CurrentApplyDate – When AWS will apply it, if you’ve opted-in.

Without field headers, I can’t really figure out which two of the possible three dates are displayed. That “ForcedApplyDate” is a bit concerning, so I used the ‘output to JSON’ option to get some more info:

aws rds describe-pending-maintenance-actions \
--filters Name=db-instance-id,Values=mydb1 \
--output json

(excerpt):

"PendingMaintenanceActionDetails": [
  {
    "Action": "system-update",
    "Description": "Performance improvements and security updates",
    "CurrentApplyDate": "2016-02-26T19:41:22Z",
    "AutoAppliedAfterDate": "2016-02-26T19:41:22Z",
    "OptInStatus": ""
  }
],

So that clears that up, a little. Now to get this stuff scheduled!

aws rds apply-pending-maintenance-action \
--resource-identifier arn:aws:rds:[region]:[account]:db:[db-name] \
--apply-action system-update \ 
--opt-in-type next-maintenance

Since I now know which fields I want, I can use ‘output as text’ to verify my scheduling action, filtered with the –query switch:

aws rds describe-pending-maintenance-actions \
--filters Name=db-instance-id,Values=mydb1 \
--output text \
--query 'PendingMaintenanceActions[*].{OptIn:PendingMaintenanceActionDetails[*].OptInStatus,Date:PendingMaintenanceActionDetails[*].CurrentApplyDate}'

Output:

DATE 2016-01-22T17:04:00Z
OPTIN next-maintenance

(If you are wondering “how in Sam Hill did you create that query filter from that JSON output?”, wonder no more: here’s a link to the docs.  Getting the –query filter correct usually takes some back & forth with reviewing the JSON output, so don’t be discouraged if it takes a few tries.)

27 January, 2016

Scale 14x recap

by gorthx

I went to SCALE mainly for PostgreSQL@Scale – Joe Conway’s grown this annual add-on into a two-day, two-track event.

The new venue is a huge improvement, even though the walk from the hotel was a bit longer than I expected. There are a lot more accessible-on-foot food options.

For my session, I gave an updated version of last year’s “RDS Postgres: A Journey down the Amazon”.

If you’re using RDS and aren’t keeping up with your monitoring, please be aware of the current required OS update.  You can view & schedule required updates via the web console; here are the corresponding cli commands:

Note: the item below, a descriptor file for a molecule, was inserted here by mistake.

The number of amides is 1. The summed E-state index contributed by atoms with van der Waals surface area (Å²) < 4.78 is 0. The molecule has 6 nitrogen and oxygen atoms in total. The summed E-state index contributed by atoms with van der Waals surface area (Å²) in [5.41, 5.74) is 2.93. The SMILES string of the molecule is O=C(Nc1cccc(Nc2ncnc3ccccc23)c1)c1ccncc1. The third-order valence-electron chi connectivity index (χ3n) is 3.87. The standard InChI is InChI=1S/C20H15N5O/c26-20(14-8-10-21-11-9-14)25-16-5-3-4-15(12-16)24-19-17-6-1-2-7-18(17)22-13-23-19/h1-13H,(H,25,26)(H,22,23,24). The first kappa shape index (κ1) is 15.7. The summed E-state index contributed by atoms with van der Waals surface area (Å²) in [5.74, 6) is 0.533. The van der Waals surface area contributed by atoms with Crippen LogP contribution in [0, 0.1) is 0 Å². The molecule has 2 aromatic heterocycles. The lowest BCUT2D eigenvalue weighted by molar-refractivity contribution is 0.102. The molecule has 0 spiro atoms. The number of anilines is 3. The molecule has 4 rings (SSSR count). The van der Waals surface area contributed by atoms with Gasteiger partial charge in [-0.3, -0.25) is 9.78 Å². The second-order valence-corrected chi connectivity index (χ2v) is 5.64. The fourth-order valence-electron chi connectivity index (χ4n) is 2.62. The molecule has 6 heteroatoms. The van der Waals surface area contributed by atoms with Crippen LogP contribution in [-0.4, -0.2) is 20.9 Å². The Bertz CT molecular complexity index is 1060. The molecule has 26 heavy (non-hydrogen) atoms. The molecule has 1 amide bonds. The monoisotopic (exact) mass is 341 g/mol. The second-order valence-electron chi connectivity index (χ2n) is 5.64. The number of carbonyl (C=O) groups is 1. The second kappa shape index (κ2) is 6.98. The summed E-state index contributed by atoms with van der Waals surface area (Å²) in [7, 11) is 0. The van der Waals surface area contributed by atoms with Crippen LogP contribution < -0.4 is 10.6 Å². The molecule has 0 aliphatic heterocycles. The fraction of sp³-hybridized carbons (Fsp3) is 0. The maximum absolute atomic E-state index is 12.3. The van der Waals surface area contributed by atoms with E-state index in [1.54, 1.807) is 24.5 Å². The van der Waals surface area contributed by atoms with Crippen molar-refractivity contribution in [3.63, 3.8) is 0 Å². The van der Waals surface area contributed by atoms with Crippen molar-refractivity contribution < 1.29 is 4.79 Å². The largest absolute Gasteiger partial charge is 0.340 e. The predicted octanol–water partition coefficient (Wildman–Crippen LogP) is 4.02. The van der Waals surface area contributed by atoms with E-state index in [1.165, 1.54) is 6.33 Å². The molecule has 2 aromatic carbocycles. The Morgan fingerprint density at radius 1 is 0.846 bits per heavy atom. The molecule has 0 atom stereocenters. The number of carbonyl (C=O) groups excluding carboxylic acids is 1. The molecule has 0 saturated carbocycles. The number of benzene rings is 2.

aws rds describe-pending-maintenance-actions \
--filters Name=db-instance-id,Values=mydb,mydb1,mydb2
aws rds apply-pending-maintenance-action \
--resource-identifier arn:aws:rds:[region]:[account]:db:[db-name] \
--apply-action system-update \ 
--opt-in-type next-maintenance

I find JSON and text output more useful for these types of tasks; I’ll cover that in a later post.

Accessing RDS Pg logs is kind of a sticking point for some people, me included. (I _really_ want an easy way to get them into Splunk.)
Here’s Denish Patel’s work using the rds cli, and a quick bash script I threw together, which uses the aws cli.

Based on the quick headcount I took at the beginning of the session, attendees were about 2/3 devs, 1/3 DBAs. We also had a couple of people from the Amazon RDS team; it’s always nice to know I have backup in the audience! ;)

A couple of folks had questions after my talk and I didn’t catch up with them in the booth. If that is you, feel free to leave a comment here, or email me.

Other talks I attended:
Jim Mlodgenski’s Debugging PL/PgSQL contained some good tips on use of RAISE NOTICE and what not to do. I installed pl_profiler and started using it the next afternoon.

Xof’s JSON Home Improvement included advice on when to use JSON vs JSONB, or maybe even neither :) If you’ve been reading my blog for any length of time, you know that these kinds of discussions just end in me making plans for more benchmarking…

Peter Geoghegan’s UPSERT use cases  covered a good range of material from beginning to “We can do WHAT now?” and made me realize I can always improve my SQL skills.

I’ve been hearing about ToroDB  but hadn’t attended one of Alvaro’s talks yet. Very basically, it’s a Pg-backed Mongo interface. They take the json data and explode it out into sub-documents. Then there’s a table that stores the structure _in json_. It both blew my mind & had me smacking my forehead “of course!”

It is in alpha, so this applies.

Slides for talks are (or will be) on the Pg wiki.  We do rely on speakers to load their own slides, so if you are after something in particular, please ask & I will remind them. :)